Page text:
Typically affecting nearsighted patients 25 years and older
Lattice degeneration is a peripheral retina condition in which the retinal tissue is thinned, atrophied and the blood vessels are fibrosed in a “lattice-like” appearance. Lattice lesions, usually localized, appear as round/oval or linear patches in the far peripheral retina.
The typical patient with lattice degeneration is over 25 years of age and may be nearsighted.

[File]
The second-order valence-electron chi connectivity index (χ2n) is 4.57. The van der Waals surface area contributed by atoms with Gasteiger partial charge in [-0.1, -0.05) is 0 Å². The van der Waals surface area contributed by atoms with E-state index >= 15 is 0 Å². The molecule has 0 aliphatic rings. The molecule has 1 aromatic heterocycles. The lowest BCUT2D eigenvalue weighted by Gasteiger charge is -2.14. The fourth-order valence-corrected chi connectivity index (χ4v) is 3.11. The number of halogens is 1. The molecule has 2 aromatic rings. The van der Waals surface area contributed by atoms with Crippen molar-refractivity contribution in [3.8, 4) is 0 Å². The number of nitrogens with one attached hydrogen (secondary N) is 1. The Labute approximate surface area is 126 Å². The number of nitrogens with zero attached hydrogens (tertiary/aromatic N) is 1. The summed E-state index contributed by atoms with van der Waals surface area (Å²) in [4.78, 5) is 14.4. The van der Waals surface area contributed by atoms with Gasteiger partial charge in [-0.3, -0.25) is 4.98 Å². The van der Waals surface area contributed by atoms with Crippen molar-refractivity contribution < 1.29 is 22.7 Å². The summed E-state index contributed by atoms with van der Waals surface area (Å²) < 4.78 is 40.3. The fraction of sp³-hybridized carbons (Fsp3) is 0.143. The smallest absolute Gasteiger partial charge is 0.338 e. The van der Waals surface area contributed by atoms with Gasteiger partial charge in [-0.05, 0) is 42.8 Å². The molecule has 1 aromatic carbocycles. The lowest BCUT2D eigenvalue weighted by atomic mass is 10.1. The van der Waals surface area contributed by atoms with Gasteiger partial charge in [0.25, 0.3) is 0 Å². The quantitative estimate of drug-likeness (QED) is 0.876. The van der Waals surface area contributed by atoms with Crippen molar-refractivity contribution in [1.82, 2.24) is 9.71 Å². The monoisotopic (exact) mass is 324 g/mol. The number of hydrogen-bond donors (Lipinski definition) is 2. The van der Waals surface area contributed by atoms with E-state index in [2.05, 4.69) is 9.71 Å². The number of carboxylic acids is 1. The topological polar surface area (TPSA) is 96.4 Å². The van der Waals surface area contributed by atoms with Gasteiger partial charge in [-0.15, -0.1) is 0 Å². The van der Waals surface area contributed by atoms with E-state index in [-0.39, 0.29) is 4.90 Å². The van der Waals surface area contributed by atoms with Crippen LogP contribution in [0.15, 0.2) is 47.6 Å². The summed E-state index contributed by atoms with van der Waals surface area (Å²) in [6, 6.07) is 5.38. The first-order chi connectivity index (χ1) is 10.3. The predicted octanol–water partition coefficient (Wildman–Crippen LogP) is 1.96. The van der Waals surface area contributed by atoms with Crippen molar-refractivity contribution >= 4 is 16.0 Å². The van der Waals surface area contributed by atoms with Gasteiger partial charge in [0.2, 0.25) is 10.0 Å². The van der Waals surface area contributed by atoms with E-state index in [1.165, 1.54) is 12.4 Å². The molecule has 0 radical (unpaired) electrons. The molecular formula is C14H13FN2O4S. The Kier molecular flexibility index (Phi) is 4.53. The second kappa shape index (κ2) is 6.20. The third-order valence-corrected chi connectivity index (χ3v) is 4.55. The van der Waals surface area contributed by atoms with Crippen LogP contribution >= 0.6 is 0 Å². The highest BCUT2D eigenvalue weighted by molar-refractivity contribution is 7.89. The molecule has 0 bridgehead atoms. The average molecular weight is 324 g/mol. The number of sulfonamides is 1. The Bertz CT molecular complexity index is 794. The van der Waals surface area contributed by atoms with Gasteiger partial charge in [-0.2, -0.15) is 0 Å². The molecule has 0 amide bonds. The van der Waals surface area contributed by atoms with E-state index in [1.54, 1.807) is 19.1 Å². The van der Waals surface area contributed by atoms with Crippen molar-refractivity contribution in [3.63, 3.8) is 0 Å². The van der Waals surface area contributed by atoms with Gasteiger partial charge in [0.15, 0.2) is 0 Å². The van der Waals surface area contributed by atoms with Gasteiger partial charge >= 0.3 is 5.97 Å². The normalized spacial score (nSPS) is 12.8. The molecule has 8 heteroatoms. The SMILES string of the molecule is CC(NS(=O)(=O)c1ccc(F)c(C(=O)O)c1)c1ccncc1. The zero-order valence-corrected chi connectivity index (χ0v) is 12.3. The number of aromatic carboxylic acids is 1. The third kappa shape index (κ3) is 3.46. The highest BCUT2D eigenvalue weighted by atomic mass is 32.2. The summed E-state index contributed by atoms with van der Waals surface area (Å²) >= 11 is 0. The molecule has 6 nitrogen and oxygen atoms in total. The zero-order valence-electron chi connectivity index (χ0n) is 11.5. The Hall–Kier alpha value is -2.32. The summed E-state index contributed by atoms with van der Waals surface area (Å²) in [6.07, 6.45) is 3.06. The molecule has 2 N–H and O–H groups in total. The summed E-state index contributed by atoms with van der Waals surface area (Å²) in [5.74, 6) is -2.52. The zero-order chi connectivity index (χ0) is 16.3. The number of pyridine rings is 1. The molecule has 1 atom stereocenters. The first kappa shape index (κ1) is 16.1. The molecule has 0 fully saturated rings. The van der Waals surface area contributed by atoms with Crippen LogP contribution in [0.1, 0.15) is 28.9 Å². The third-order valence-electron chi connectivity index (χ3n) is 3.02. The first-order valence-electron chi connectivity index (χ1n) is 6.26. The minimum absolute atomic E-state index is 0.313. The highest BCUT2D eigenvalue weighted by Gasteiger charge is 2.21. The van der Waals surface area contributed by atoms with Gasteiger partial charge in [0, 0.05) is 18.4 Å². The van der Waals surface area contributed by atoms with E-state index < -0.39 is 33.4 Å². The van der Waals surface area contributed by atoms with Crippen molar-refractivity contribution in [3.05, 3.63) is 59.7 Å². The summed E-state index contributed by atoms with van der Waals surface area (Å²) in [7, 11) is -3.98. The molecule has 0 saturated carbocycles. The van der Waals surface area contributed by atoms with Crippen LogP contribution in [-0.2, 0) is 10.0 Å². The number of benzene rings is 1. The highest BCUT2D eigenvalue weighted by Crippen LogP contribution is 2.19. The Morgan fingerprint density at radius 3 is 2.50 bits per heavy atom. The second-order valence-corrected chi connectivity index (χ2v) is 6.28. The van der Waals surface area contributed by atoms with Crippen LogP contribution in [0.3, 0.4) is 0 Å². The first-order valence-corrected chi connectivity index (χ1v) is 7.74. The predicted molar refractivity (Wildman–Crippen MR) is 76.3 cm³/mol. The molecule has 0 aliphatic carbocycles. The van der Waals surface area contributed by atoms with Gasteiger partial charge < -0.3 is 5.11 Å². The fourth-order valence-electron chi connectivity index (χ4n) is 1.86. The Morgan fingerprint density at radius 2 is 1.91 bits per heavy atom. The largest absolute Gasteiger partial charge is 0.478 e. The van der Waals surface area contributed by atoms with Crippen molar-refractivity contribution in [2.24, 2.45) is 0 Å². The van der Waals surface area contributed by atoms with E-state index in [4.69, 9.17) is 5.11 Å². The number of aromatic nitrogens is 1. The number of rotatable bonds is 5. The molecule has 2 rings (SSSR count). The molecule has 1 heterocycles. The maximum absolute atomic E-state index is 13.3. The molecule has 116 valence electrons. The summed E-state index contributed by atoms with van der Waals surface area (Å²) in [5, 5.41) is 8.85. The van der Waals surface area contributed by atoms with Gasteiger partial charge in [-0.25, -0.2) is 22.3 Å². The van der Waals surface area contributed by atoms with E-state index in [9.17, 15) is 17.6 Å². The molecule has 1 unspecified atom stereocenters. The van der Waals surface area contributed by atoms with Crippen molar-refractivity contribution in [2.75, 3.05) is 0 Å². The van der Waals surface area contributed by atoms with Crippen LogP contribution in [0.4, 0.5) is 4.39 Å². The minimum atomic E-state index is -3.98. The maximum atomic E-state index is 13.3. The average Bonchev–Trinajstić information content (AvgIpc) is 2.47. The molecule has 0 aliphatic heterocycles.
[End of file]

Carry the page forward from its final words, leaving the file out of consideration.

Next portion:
It is present in about 8 percent of the general population and occurs in about 40 percent of eyes with retinal detachment.
The patient is nearly always asymptomatic, except for possible complaints of flashing lights.
There is no conventional solution. Lasers or cryoretinopexy are sometimes used prophylactically to help prevent retinal detachments.